The youngest of four siblings she grew up in a working class family. Her father drives a taxi, and her brothers followed suit. Keeley is the only one in the family who was bit by the acting bug. They lived near the Sylvia Young Theatre School and she attended on a grant. There she took ten years of elocution lessons to lose her cockney accent. She also took acting lessons.  At 16 she began modelling for a year and half before making the switch to working as a fashion assistant for Cosmopolitan magazine.

In 1996 she landed a role in Dennis Potter’s Karaoke with Albert Finney and her acting career started in earnest. She had a starring role in the BBC’s 1998 adaptation of Dicken’s Our Mutual Friend. Her Lizzie Hexam is shy, humble, poor, innocent.

Her next major mini series role, Cynthia Kirkpatrick, in Elizabeth Gaskell’s Wives and Daughters is none of those things. The only thing Lizzie and Cynthia have in common is that  they both wear a corset… and Hawes is wonderful in both parts.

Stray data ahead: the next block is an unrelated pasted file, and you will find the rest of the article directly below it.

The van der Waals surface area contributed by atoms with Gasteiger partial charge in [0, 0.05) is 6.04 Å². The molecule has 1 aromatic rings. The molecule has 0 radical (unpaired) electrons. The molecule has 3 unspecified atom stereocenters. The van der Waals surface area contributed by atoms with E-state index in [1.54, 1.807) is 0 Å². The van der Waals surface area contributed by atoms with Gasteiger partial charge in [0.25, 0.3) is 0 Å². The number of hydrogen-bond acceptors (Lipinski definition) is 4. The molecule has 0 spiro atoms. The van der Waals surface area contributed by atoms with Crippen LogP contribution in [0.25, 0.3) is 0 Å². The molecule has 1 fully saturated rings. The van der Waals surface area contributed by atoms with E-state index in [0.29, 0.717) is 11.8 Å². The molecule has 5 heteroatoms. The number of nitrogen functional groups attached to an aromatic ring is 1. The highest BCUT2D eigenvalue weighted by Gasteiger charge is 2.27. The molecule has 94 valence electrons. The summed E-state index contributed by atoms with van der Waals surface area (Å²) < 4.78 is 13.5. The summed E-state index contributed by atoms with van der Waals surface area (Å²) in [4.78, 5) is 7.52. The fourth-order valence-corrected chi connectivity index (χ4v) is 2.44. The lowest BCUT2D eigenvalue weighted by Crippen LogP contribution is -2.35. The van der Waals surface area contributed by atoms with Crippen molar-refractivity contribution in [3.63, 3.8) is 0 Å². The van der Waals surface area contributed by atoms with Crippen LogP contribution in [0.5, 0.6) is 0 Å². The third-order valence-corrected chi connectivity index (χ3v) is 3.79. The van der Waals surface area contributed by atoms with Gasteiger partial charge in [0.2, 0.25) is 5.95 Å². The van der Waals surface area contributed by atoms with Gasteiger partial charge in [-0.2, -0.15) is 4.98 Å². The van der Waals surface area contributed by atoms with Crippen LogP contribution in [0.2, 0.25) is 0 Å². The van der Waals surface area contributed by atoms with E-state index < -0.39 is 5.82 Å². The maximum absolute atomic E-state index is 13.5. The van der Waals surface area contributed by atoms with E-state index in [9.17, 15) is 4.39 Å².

In 2002 she took on a much more modern role as Zoe Reynolds in the BBC One spy series Spo0ks (MI-5 in the US). She met her husband, Matthew MacFayden, while working on the series.

Keeley Hawes and Matthew MacFayden from Spooks (Image courtesy

Keeley Hawes and Matthew MacFayden from Spooks (Image courtesy]

Speaking of modern, Hawes starred in two modernized Shakespeare plays; an Andrew Davies penned retelling of Othello for Masterpiece Theatre, and as Ella MacBeth in BBC’s  Shakespeare Retold  with James MacAvoy.

Hawes has been busy (I’m only mentioning the performances I’ve seen == all of which have been excellent).

Her latest “Masterpiece” was last year’s Lady Agnes Holland on the reboot of Upstairs Downstairs.

Secondary Character Saturday — John Thornton (North and South)